(Ex. 14) -- expressed concern that the Final Judgment, by ordering the divestiture of BFI's small container commercial waste business, may interfere with BFI's existing contracts to dispose of the communities' residential waste. As currently drafted, the Final Judgment requires the defendants to divest BFI's small container commercial waste collection business in each of six counties, including the waste collection routes in areas in which BFI has the "government franchise" for collecting the area's waste. In franchise areas, the government typically contracts with a single firm for the provision of all waste collection services, including residential and commercial waste hauling and pickup of residential recycling services.
The local communities fear requiring Allied to divest only the franchise commercial waste collection business would, in effect, split the collection business between two firms; the purchaser, who would have the franchise commercial waste business, and Allied, which would retain the recycling and residential waste collection services. This, the communities fear, may
(a) result in the franchise commercial waste services sold being less profitable, and the purchaser providing a lower level of service, or (b) result in additional trucks being sent down city streets, with some trucks devoted to picking up residential and recycling material and others, owned by a different firm, picking up commercial waste.
Pursuant to the originally proposed Final Judgment, defendants are required to divest about $6 million in commercial work covered by municipal franchise contracts in the greater Chicago metropolitan market. As described above, many of the franchisors (municipalities) and others filed comments objecting to the divestiture of the franchises to another company. In light of these objections, the United States and Allied reached agreement that instead of the municipal franchise contract work being divested, Allied would be permitted to retain the municipal franchise contracts and divest instead additional assets which are not required to be divested by the proposed Final Judgment. These additional assets include approximately $10 million in residential and rolloff waste hauling business in the greater Chicago metropolitan market. This is in addition to the approximate $43.7 million in open commercial (non-franchise) work to be divested pursuant to the proposed Final Judgment. Allied has agreed to divest all of these assets to Superior and Groot, purchasers acceptable to the United States.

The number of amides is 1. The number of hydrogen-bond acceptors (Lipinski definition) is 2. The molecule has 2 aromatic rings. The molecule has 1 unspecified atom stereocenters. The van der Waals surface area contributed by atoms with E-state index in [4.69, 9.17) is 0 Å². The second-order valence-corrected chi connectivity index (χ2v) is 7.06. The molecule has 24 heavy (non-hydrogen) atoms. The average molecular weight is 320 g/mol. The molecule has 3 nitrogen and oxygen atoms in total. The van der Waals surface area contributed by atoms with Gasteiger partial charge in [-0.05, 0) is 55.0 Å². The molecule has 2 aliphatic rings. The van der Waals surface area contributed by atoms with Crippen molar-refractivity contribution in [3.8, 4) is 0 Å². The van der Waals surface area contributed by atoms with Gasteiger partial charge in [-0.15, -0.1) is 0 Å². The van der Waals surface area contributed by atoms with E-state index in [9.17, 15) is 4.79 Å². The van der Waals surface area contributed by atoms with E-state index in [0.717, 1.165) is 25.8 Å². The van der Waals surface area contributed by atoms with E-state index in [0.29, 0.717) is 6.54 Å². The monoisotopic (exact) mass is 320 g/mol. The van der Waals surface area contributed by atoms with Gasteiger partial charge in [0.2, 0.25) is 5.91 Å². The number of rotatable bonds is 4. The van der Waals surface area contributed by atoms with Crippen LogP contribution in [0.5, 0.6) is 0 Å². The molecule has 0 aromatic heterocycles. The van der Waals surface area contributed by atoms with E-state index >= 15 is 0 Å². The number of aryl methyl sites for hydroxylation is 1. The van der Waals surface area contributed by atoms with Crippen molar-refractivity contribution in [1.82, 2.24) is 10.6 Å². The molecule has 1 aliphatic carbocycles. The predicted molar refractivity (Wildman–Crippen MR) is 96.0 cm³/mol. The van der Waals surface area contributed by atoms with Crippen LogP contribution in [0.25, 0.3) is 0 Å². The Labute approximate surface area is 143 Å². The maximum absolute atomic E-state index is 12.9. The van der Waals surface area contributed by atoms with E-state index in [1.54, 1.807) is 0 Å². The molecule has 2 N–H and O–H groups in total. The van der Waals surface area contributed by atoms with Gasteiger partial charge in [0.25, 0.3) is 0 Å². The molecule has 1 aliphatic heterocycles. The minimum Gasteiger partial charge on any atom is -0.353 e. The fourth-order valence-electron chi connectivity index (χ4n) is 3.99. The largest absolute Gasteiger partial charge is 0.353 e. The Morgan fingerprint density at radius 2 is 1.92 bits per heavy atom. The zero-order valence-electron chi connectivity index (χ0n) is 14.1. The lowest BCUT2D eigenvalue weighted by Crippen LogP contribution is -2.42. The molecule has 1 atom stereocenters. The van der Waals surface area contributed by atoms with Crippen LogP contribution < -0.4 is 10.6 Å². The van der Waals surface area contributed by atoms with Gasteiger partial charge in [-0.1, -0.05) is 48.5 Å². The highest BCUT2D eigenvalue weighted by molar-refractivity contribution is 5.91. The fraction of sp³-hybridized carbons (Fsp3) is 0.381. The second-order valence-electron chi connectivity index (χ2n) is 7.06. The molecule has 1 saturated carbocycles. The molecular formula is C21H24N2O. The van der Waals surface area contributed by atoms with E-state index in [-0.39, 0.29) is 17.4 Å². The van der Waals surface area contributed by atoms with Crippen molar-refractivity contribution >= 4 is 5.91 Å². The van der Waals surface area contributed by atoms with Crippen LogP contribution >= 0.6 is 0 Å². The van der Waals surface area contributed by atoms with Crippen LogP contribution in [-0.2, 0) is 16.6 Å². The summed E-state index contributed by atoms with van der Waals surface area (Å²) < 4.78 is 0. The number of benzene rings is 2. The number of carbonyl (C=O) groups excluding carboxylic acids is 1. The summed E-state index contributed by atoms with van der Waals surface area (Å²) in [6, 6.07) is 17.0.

The proposed modification to the Final Judgment originally proposed is reflected on page 9 of the Modified Final Judgment at Section II.D.(4) (Chicago, IL), which adds the following language: "provided, however, defendants may substitute, for franchised commercial routes, BFI's residential routes that serve the cities of Northbrook, Wilmette and Winnetka, IL; Allied's residential routes that serve the cities of Deerfield and Golf, IL; and BFI's rolloff routes that serve Cook and DuPage counties, IL."
Pursuant to a letter agreement between the United States and Allied dated March 29, 2000, Allied was permitted to close on this transaction with Superior (and did so on March 31, 2000) subject to the following conditions: the United States will seek, as soon as practicable, the modification to the proposed Final Judgment to permit Allied to retain the municipal franchise contracts initially required to be divested and permit Allied to divest instead the residential and rolloff waste hauling business; and if Allied elects to close on the transaction before this modification is accepted by the court, Allied agrees to keep separate the municipal franchise contracts required to be divested under the proposed Final Judgment until the court's acceptance of the modification to the proposed Final Judgment. (See Exhibit A attached to the Memorandum of the United States in Support of Joint Motion for Entry of the Proposed Modified Final Judgment.)
8. Pursuant to 15 U.S.C. §§ 16(b)-(h), the United States has arranged to publish in the Federal Register a copy of the comments and the United States's responses.
9. With these steps having been taken, the parties have fulfilled their obligations under the APPA. Pursuant to the Hold Separate Stipulation and Order that the Court entered on July 20, 1999, the Court may now enter the proposed Modified Final Judgment, if it approves of the modification and determines that the entry of the proposed Modified Final Judgment is in the public interest. For the reasons set forth in the Competitive Impact Statement, its responses to the public comments, and in its Memorandum in Support of Joint Motion for Entry of the Proposed Modified Final Judgment, the United States strongly believes that the proposed Final Judgment, as modified, is in the public interest and that the Court therefore should enter it.